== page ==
The Goodbye Quilt, the latest women's fiction (in other words, not a romance in sight) offering from Susan Wiggs. This book wasn't written for me. Not by a long shot. It was written as a bit of a love letter to all those Moms out there who get hit hard by Empty Nest Syndrome.
Linda Davis is getting reading to drive her only child, daughter Molly, across the country to attend a prestigious university. Husband Dan isn't going. Instead it will be Linda and Molly, on one last road trip. Molly fretting about the boyfriend she's leaving behind in their tiny Wyoming town and the uncharted waters that await her. Linda fretting about getting the memory quilt she's making for Molly done in time, and also about what she's going to do with her life now that her only child is leaving the nest.
This slim category-length story is the kind of gift hard cover book you give to your female friends, with children, who are of a certain age. If you're the type of mother (or you know one) who struggled with letting go; who floundered a bit on the question, "What now?" after the kids leave home - this book is very likely going to speak to you. Wiggs is a very capable writer, and there were moments of truth that shined through this story that will very likely resonant with the audience she's targeting.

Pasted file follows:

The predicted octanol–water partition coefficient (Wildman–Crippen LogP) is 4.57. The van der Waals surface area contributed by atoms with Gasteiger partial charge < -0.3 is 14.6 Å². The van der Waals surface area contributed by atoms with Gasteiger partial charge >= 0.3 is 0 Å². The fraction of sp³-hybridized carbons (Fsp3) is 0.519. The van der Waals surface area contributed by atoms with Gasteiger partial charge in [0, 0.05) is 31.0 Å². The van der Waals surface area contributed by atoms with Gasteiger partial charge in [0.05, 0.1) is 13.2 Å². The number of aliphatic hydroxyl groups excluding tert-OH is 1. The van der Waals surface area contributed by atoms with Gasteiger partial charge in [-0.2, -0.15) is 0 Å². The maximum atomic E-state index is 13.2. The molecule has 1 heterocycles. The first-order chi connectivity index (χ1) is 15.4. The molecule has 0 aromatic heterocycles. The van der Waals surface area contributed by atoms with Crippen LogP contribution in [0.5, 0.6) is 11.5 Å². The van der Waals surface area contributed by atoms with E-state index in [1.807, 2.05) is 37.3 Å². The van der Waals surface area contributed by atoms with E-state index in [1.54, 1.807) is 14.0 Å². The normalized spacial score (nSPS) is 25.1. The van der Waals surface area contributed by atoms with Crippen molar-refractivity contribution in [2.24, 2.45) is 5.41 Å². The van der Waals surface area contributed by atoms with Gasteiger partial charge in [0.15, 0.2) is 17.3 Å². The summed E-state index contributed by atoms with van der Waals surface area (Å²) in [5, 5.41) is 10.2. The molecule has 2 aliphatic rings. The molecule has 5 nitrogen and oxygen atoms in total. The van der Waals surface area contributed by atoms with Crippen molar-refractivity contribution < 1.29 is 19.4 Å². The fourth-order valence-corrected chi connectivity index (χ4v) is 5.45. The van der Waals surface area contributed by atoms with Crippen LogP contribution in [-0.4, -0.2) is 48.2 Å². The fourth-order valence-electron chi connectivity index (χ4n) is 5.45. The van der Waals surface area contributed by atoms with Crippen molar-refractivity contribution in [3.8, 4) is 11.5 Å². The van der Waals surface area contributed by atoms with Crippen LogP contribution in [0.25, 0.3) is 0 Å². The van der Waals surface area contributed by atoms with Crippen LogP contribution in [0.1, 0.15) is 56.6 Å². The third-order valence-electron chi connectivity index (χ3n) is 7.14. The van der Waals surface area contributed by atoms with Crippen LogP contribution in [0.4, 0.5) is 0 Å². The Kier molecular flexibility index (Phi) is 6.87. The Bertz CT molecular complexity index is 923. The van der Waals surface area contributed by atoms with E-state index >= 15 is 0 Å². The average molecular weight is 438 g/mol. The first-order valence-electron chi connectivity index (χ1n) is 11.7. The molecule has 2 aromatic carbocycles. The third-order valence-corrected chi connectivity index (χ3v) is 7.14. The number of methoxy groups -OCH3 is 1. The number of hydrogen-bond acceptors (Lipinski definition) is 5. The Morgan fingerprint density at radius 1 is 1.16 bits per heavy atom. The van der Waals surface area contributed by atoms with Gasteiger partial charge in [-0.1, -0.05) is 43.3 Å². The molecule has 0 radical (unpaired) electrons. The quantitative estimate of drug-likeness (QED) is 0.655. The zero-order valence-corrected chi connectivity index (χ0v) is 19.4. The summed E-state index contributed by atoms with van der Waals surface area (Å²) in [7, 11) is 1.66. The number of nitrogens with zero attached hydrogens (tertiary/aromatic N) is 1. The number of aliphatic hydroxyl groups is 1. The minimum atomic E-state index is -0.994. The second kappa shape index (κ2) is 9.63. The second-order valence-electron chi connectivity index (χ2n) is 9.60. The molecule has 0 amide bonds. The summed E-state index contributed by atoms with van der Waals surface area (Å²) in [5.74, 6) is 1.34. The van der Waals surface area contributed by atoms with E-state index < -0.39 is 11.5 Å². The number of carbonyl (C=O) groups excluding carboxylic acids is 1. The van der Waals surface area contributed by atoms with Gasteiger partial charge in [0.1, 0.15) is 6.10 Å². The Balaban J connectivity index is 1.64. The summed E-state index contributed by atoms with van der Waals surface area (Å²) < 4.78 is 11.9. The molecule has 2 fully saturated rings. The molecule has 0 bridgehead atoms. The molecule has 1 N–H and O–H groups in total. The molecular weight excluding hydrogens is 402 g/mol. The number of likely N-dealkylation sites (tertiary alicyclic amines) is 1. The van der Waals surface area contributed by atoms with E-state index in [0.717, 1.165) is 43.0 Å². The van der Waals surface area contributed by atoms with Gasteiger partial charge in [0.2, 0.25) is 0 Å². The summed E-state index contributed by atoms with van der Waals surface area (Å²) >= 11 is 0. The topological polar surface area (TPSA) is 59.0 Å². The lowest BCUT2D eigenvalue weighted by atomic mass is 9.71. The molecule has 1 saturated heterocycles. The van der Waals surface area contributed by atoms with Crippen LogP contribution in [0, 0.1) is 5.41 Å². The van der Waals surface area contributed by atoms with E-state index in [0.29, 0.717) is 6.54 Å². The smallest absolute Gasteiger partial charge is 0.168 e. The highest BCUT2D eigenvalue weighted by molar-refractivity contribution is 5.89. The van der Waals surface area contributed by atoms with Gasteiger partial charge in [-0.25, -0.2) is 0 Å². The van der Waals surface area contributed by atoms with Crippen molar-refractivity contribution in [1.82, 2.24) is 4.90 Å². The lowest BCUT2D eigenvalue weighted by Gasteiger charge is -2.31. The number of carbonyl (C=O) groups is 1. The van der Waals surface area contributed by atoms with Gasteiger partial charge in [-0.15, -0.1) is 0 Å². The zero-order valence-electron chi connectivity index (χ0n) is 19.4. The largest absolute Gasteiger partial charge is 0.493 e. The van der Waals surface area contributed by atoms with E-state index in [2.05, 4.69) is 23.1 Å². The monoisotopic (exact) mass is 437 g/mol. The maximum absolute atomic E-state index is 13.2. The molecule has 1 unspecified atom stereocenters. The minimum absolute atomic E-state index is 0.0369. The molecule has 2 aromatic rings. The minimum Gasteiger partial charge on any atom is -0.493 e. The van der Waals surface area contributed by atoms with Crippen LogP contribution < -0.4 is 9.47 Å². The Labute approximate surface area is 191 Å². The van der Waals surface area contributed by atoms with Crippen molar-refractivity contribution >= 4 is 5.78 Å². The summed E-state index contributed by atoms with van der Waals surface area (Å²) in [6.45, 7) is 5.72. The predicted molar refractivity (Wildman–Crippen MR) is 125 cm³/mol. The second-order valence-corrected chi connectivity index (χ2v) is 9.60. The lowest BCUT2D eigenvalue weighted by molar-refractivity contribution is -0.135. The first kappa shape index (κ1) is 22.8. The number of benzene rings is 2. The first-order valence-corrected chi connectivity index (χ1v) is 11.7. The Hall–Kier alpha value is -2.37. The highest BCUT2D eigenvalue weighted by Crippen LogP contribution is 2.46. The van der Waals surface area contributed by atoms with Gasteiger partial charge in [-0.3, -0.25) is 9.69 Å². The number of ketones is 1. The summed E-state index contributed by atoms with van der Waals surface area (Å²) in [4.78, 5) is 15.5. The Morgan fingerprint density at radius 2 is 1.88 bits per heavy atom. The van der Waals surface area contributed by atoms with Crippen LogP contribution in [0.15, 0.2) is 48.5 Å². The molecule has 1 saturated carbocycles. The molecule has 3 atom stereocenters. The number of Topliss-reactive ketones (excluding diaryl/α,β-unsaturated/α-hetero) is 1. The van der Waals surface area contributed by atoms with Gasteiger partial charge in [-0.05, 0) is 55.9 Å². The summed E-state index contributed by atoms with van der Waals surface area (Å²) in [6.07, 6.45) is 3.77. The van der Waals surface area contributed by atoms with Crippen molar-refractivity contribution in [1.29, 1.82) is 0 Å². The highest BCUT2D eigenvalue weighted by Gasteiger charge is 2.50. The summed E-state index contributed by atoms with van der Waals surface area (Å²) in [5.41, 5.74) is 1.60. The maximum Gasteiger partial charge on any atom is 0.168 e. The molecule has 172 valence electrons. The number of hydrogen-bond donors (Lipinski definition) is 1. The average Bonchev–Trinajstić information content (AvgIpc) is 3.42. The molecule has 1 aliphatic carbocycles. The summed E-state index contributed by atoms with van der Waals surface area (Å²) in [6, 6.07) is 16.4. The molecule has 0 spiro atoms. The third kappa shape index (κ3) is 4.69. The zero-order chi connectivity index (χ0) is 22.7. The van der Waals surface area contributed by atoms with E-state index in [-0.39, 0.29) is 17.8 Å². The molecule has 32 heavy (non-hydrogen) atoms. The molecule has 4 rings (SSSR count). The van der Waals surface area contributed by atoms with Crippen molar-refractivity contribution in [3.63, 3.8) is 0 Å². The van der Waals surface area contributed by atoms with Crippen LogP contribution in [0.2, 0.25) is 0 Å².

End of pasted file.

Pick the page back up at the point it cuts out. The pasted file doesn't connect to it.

That being said, readers shouldn't go into this tale expecting a big, meaty, angst-filled read. That's not really what this is. It's more a sweet story about moving on, letting go, and allowing your children to sink or swim on their own.
I will say that I struggled for the majority of this book to wrap my mind around Linda. No, I'm not a mother. So maybe I just don't "get" it - but more than once I wanted to reach through the pages, smack her upside the head and tell her, "Get a life!" Her entire existence seems so wrapped up in being "Molly's Mom." Almost like she abandoned being an individual person once she gave birth. I "get" that this happens to some women, but it's just so.....annoying to read about it. Luckily for me (and readers), Linda eventually seems to "get" it. Also, the inclusion of her husband, Dan, helped tremendously. He's largely off the page, not taking this road trip with mother and daughter, but when Linda talks to him on the phone? He says all the things that I'm thinking in my head. This ultimately seems to help Linda move forward.
The Goodbye Quilt won't be a book that will resonant with every female reader out there, but for many mothers and maybe even some daughters? I think it will. Again, it's a slim story, so readers shouldn't expect a dissertation of character development and back-story, but Wiggs hits on enough truths that in my mind's eye I see a lot of turned down page corners, and affixing of Post-It Notes to certain passages, for readers to go back to rediscover those moments again and again. If you're in the target demographic? I recommend buying an extra box of Kleenex. You're likely going to need it.
Final Grade = B-